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Will Turkish meatballs now fill the plates of hungry shoppers at Swedish furniture giant Ikea? News that Sweden's iconic dish came from the Ottoman Empire set off a social media flurry that drew in a German politician.
Sweden's recent announcement that Swedish meatballs are not originally from Sweden but in fact came from the Ottoman Empire, present-day Turkey's predecessor, set off a social media firestorm.
Sweden.se, Sweden's official website, which is run by various organizations including its culture and foreign affairs, tweeted late last week that the recipe for the iconic Swedish dish known as "kottbullar" is actually Turkish.
Swedish King Charles XII brought the recipe for the meatballs home after spending time in exile in the Ottoman Empire in the early 18th century.
Many consider the dish to be a national dish of Sweden, in part thanks to its presence on Ikea menus at the Swedish furniture store's outlets around the world.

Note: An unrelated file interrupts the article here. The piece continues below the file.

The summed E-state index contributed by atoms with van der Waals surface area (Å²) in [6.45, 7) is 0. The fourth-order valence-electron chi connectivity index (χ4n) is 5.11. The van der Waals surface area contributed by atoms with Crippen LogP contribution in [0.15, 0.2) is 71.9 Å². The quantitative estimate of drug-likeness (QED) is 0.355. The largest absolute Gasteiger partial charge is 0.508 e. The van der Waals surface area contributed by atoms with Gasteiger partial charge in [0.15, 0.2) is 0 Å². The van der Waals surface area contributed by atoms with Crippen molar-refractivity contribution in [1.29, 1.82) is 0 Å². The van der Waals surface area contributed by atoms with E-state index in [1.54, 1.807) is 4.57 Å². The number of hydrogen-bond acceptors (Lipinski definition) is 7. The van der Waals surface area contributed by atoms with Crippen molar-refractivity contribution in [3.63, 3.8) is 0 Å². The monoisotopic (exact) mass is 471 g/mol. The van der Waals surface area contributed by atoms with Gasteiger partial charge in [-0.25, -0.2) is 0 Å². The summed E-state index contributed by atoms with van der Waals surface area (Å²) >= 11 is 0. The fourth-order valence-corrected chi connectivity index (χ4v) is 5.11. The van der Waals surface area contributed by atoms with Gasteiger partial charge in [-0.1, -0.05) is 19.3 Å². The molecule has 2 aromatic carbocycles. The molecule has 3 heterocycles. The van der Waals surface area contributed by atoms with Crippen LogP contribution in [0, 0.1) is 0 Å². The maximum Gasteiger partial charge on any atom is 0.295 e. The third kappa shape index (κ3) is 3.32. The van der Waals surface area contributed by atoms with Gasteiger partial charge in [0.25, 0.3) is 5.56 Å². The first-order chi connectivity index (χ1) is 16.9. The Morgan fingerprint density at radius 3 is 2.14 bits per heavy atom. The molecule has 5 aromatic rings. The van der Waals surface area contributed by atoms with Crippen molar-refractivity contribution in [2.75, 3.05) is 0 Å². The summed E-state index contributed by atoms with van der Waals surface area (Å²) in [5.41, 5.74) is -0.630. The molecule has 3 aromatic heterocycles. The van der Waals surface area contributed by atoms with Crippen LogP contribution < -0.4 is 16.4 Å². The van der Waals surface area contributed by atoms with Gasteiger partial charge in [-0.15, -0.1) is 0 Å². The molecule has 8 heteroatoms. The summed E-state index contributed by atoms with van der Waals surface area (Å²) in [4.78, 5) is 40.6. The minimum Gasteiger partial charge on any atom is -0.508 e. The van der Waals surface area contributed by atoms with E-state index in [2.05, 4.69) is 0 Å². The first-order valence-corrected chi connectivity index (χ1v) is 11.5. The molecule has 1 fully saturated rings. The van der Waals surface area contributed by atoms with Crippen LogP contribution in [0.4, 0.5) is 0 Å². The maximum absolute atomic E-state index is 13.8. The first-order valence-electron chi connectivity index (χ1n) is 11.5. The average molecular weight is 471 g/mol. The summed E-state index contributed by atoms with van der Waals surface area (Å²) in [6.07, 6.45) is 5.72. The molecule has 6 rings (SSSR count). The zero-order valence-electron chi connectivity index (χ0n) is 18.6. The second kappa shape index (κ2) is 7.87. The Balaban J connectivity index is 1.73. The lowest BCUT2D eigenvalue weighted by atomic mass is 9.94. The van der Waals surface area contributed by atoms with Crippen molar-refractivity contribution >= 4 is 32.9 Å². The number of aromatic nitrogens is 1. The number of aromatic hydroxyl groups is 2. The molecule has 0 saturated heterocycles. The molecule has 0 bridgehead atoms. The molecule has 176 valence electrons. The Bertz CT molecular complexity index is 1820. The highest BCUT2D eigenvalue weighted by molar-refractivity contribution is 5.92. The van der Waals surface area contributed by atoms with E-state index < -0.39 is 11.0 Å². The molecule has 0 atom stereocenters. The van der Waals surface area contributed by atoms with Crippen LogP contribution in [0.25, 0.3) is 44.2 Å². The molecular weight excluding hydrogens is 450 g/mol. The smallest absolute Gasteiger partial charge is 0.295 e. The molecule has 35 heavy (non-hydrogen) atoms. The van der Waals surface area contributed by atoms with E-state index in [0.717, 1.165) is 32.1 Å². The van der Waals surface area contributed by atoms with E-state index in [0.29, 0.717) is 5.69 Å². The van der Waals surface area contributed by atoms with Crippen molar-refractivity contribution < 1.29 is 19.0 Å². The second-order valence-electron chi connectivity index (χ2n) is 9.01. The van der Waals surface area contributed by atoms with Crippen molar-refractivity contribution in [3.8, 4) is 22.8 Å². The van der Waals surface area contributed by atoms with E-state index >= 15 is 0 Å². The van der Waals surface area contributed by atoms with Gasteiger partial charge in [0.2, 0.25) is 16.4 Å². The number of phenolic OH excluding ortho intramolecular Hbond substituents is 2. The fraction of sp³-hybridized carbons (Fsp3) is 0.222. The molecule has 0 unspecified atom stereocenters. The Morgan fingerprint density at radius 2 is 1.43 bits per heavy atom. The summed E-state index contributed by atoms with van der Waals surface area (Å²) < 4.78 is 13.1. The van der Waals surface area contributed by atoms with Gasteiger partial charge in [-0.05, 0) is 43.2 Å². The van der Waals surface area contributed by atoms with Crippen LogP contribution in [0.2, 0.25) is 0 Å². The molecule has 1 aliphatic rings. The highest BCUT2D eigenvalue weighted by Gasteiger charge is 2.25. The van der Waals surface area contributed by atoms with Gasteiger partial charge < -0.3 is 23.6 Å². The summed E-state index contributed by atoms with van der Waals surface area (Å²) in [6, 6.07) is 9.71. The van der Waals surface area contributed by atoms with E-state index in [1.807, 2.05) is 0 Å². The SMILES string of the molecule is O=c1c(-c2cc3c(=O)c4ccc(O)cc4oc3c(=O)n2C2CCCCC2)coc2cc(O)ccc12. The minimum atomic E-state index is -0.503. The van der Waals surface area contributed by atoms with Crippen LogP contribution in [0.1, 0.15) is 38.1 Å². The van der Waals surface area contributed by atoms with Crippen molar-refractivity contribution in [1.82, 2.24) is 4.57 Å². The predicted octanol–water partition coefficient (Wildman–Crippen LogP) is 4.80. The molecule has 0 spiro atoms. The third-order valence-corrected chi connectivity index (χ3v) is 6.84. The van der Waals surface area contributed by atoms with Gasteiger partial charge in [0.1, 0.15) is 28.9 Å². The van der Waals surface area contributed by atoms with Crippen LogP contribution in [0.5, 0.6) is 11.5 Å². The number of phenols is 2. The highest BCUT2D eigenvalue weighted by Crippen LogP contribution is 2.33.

Sweden.se pointed out that lingonberry jam, a common accompaniment to Swedish meatballs, remains "as Swedish as it gets."
The reason behind the announcement was not clear.
Social media users reacted to the announcement humorously, with many using both the Turkish and Swedish flags side by side and some describing the revelation of the meatball dish's heritage as "identity crisis."
Others reacted with exaggeration to the announcement:
Many thanked the site for sharing the information, including German politician from the Green Party, Ali Bas.
Others still poked fun at the announcement by using yet another symbol that is associated with Swedish cuisine: the Swedish chef, a Jim Henson Muppet that was created to parody television celebrity chefs and who speaks a Swedish-sounding gibberish.
Turkish meatballs, known as "kofte," are balls made from ground beef or lamb meat that are usually well-seasoned and then baked, grilled or fried. Swedish meatballs sometimes contain pork and are usually served with a savory gravy sauce.
The revelation that Swedish meatballs actually come from a Turkish recipe opens a new puzzle when it comes to food origins: the Turkish daily Sabah reported that there are 291 variations of kofte in Turkey.
Additionally, similar meatball dishes exist throughout the Middle East, parts of Asia and Southeast Europe.